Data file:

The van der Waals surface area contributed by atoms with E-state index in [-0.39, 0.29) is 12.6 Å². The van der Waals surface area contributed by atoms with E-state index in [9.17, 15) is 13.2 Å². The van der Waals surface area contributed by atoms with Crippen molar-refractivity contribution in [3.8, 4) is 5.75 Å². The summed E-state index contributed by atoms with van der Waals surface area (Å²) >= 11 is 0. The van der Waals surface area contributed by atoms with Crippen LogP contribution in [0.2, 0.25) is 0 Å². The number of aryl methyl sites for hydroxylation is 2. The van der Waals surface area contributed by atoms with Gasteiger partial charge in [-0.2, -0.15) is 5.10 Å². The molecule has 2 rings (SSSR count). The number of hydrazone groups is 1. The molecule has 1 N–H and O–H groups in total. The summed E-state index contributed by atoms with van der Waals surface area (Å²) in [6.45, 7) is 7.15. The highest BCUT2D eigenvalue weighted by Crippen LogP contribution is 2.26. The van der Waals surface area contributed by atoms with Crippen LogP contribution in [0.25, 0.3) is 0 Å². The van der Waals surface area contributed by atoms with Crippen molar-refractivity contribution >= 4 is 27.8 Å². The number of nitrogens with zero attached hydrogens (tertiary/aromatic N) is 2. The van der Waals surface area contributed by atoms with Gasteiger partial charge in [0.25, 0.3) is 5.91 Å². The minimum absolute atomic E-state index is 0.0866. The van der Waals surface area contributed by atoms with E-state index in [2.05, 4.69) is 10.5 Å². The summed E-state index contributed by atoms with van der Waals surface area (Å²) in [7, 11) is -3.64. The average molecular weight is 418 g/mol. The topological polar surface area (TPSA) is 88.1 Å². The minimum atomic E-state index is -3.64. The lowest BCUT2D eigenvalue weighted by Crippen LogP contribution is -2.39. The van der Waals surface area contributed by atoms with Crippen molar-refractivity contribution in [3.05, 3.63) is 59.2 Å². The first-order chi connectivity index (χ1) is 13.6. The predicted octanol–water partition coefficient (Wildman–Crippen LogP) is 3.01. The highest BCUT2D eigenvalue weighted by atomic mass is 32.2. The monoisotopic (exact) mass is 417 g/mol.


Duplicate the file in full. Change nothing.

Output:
The van der Waals surface area contributed by atoms with E-state index in [-0.39, 0.29) is 12.6 Å². The van der Waals surface area contributed by atoms with E-state index in [9.17, 15) is 13.2 Å². The van der Waals surface area contributed by atoms with Crippen molar-refractivity contribution in [3.8, 4) is 5.75 Å². The summed E-state index contributed by atoms with van der Waals surface area (Å²) >= 11 is 0. The van der Waals surface area contributed by atoms with Crippen LogP contribution in [0.2, 0.25) is 0 Å². The number of aryl methyl sites for hydroxylation is 2. The van der Waals surface area contributed by atoms with Gasteiger partial charge in [-0.2, -0.15) is 5.10 Å². The molecule has 2 rings (SSSR count). The number of hydrazone groups is 1. The molecule has 1 N–H and O–H groups in total. The summed E-state index contributed by atoms with van der Waals surface area (Å²) in [6.45, 7) is 7.15. The highest BCUT2D eigenvalue weighted by Crippen LogP contribution is 2.26. The van der Waals surface area contributed by atoms with Crippen LogP contribution in [0.25, 0.3) is 0 Å². The van der Waals surface area contributed by atoms with Crippen molar-refractivity contribution >= 4 is 27.8 Å². The number of nitrogens with zero attached hydrogens (tertiary/aromatic N) is 2. The van der Waals surface area contributed by atoms with Gasteiger partial charge in [0.25, 0.3) is 5.91 Å². The minimum absolute atomic E-state index is 0.0866. The van der Waals surface area contributed by atoms with E-state index in [2.05, 4.69) is 10.5 Å². The summed E-state index contributed by atoms with van der Waals surface area (Å²) in [7, 11) is -3.64. The average molecular weight is 418 g/mol. The topological polar surface area (TPSA) is 88.1 Å². The minimum atomic E-state index is -3.64. The lowest BCUT2D eigenvalue weighted by Crippen LogP contribution is -2.39. The van der Waals surface area contributed by atoms with Crippen molar-refractivity contribution in [3.05, 3.63) is 59.2 Å². The first-order chi connectivity index (χ1) is 13.6. The predicted octanol–water partition coefficient (Wildman–Crippen LogP) is 3.01. The highest BCUT2D eigenvalue weighted by atomic mass is 32.2. The monoisotopic (exact) mass is 417 g/mol.